An awesome presence
I was 18 when I first stepped into a class with Miss Boris. I had been taking dance lessons of one sort or another since I was 5, but none of it prepared me for her. Miss Boris was a force of nature. Small in stature, with a trim hourglass figure and an utter command of her audience, she walked slowly, each step requiring a slight swing of her body and the placement of a metal crutch. Degenerative arthritis had ended her dancing career in the 1950s, and she endured metal hip replacements, a primitive measure at that time. No doubt she was often in pain but, veteran dancer that she was, she never let on.
Many of the students who signed up for her classes had no serious career intentions. Some were drama students looking to enhance their stage skills; others may have had romantic notions about gracefully wafting about en pointe or, better yet, not having any homework. Some of us just loved to dance. Miss Boris didn’t seem to care what brought us there, as long as we were prepared to work. Our daily classes were deep and comprehensive. We didn’t start at the barre but with a measured series of stretches that opened the spine and focused the mind, a moving meditation. I loved the discipline of her class. There was no standing around chatting, no wasted time. We worked silently, with damp, flushed faces and quivering muscles.
Miss Boris kept high standards, for herself and others. When the university began to provide piano accompanists, she had no patience for those who couldn’t keep up with her. She expected the music to be right — and right now. And she pushed her dancers, some a little too hard. Occasionally, a student would leave in tears. At the barre, you could hear the click of Miss Boris’ crutches coming up the row behind you, always daunting, as she quietly corrected the placement of an arm, an arabesque. On those rare instances when Miss Boris paused in her rounds to nod and whisper “good,” you felt blessed.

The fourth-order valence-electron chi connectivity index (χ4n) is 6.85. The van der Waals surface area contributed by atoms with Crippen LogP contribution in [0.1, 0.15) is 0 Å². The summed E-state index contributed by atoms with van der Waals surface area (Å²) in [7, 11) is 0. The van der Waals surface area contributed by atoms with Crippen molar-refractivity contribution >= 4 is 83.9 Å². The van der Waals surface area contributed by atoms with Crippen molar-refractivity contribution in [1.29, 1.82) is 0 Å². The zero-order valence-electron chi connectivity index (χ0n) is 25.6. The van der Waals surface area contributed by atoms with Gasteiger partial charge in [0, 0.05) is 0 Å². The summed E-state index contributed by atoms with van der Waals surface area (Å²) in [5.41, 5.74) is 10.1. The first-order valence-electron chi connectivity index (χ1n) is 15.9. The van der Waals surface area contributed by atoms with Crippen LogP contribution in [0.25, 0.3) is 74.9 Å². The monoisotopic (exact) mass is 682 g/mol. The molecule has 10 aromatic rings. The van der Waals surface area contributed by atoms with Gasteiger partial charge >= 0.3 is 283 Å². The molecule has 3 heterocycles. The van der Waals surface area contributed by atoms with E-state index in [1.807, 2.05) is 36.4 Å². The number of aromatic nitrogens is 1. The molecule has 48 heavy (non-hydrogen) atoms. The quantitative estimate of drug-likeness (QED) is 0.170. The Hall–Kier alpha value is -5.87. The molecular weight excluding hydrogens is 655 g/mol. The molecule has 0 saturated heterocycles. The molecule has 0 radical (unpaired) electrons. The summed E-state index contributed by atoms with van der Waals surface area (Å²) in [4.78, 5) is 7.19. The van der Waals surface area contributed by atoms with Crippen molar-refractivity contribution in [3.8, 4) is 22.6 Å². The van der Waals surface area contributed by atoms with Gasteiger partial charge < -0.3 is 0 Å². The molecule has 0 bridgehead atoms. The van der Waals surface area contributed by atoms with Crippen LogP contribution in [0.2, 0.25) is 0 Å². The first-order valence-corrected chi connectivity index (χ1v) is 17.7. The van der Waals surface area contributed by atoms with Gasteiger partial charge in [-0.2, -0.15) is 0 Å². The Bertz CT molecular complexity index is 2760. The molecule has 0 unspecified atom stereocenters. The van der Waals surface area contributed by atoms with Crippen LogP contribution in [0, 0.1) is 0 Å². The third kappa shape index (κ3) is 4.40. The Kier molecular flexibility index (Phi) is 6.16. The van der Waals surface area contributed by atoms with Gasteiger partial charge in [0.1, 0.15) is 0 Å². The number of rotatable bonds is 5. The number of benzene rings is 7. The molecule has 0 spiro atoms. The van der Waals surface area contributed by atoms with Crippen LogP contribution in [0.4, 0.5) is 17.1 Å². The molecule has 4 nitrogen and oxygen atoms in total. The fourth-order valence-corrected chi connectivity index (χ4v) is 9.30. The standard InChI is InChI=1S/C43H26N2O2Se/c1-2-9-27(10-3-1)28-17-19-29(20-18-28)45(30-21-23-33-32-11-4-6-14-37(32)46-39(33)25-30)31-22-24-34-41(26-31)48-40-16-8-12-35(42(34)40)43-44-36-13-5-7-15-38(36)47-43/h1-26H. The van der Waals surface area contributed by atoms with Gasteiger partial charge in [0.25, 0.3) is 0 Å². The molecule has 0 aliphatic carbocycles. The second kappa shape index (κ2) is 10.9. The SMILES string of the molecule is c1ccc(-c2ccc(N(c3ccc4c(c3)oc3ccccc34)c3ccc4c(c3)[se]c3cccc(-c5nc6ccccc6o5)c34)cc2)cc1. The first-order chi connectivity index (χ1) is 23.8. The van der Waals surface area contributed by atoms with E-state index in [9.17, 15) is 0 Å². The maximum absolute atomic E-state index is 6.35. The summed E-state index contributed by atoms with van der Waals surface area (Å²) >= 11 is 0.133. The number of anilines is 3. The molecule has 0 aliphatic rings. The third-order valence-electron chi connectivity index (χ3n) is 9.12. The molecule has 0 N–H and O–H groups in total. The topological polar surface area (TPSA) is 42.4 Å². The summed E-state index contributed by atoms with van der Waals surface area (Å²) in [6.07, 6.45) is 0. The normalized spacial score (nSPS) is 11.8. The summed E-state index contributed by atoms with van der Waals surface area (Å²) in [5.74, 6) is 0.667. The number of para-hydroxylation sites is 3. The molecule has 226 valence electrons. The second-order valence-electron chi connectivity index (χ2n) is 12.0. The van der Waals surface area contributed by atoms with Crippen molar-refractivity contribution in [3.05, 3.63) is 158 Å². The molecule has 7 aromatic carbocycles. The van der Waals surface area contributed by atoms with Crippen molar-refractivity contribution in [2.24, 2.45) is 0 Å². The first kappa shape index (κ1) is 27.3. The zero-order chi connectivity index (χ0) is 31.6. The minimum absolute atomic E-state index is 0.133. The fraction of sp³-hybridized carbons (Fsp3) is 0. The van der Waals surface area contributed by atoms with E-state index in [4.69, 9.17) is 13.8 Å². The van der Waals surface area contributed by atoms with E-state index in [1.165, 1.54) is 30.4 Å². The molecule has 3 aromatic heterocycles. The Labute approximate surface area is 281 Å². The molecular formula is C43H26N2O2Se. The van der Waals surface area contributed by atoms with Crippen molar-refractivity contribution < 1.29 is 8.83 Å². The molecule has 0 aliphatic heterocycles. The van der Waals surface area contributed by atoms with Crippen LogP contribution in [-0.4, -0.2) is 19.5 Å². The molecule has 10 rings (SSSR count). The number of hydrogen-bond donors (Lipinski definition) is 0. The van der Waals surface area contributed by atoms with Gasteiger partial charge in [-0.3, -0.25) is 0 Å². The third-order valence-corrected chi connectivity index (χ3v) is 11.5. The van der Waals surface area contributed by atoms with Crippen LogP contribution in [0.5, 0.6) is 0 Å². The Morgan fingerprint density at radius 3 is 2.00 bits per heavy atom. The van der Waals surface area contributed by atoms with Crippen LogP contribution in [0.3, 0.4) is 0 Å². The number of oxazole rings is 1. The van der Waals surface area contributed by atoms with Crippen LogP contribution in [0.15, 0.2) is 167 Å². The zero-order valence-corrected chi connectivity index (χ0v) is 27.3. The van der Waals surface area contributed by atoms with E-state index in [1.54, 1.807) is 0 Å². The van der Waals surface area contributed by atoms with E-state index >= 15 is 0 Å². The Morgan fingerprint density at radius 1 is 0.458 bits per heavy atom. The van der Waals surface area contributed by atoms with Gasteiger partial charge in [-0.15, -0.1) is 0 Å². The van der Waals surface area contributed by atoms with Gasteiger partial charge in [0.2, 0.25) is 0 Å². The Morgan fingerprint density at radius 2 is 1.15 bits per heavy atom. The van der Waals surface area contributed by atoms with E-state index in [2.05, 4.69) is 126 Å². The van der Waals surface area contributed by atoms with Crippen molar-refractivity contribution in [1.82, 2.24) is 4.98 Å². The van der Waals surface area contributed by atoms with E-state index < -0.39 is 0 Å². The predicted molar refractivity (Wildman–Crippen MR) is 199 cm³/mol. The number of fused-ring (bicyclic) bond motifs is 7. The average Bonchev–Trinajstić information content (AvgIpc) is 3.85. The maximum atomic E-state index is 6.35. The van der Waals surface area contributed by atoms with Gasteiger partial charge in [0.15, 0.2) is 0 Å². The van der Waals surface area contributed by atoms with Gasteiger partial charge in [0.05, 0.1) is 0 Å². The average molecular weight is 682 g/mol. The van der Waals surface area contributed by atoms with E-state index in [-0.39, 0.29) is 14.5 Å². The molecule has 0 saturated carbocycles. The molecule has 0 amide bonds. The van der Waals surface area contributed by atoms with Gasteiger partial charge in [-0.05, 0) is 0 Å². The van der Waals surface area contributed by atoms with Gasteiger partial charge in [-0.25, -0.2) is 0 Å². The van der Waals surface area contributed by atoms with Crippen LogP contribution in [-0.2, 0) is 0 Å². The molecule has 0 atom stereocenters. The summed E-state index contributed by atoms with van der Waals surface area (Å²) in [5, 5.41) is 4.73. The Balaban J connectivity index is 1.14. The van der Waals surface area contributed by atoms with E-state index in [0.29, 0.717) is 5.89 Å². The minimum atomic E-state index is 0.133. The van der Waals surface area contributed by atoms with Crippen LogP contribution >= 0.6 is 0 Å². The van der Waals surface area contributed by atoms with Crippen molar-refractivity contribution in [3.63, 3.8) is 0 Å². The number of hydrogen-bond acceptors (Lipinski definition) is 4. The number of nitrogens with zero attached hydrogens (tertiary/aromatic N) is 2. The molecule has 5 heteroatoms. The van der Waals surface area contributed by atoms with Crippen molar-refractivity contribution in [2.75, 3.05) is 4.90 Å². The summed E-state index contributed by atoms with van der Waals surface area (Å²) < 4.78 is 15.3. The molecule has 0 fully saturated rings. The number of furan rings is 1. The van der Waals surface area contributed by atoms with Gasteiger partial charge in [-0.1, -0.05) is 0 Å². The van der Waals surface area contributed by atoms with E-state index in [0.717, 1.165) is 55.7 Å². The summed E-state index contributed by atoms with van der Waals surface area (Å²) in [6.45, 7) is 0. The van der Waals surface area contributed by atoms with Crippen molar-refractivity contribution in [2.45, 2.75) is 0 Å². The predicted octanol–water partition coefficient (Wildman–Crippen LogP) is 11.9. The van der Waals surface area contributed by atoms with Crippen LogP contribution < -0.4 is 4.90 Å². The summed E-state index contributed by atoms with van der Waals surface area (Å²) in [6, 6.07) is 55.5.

I began to appreciate what drove her one day in April 1971, when Miss Boris stood solemnly in front of class and waited for silence. With her usual dramatic flair, she made an announcement: The great maestro Igor Stravinsky had died.
The significance of that took a moment to sink in. But for the next few minutes Miss Boris held us spellbound as she talked about her days as a young dancer, rehearsing with Stravinsky at the piano and Balanchine working through his choreography. Rehearsing with Igor Stravinsky and George Balanchine? As far as I was concerned, our teacher had lived in the company of gods. It was awe-inspiring.
Speaking of higher powers. In dire situations, Miss Boris would lift her eyes heavenward and invoke the Almighty. When she used the word “God,” it was always immediately followed by a knowing look and the pronoun “She.” That delighted us. At other times, Miss Boris called for the assistance of Terpsichore, the muse of dance, who no doubt shook her head and shrugged in disbelief as she looked down at a motley bunch of undergraduates pounding away above a rifle range.
Many of Miss Boris’ students attended in August 1971 when the Joffrey Ballet performed her “Cakewalk” at the Opera House. It was a hit. And after the dancers had taken their bows, the audience leapt to their feet cheering as a small woman — I picture her in a white dress — slowly entered from the wings. Miss Boris stepped lightly and deliberately, a radiant smile on her face. Her arms were gracefully spread, and some of the audience knew why: to hold her precarious balance. Miss Boris refused to walk on stage with crutches.
Sheila Farr: email@example.com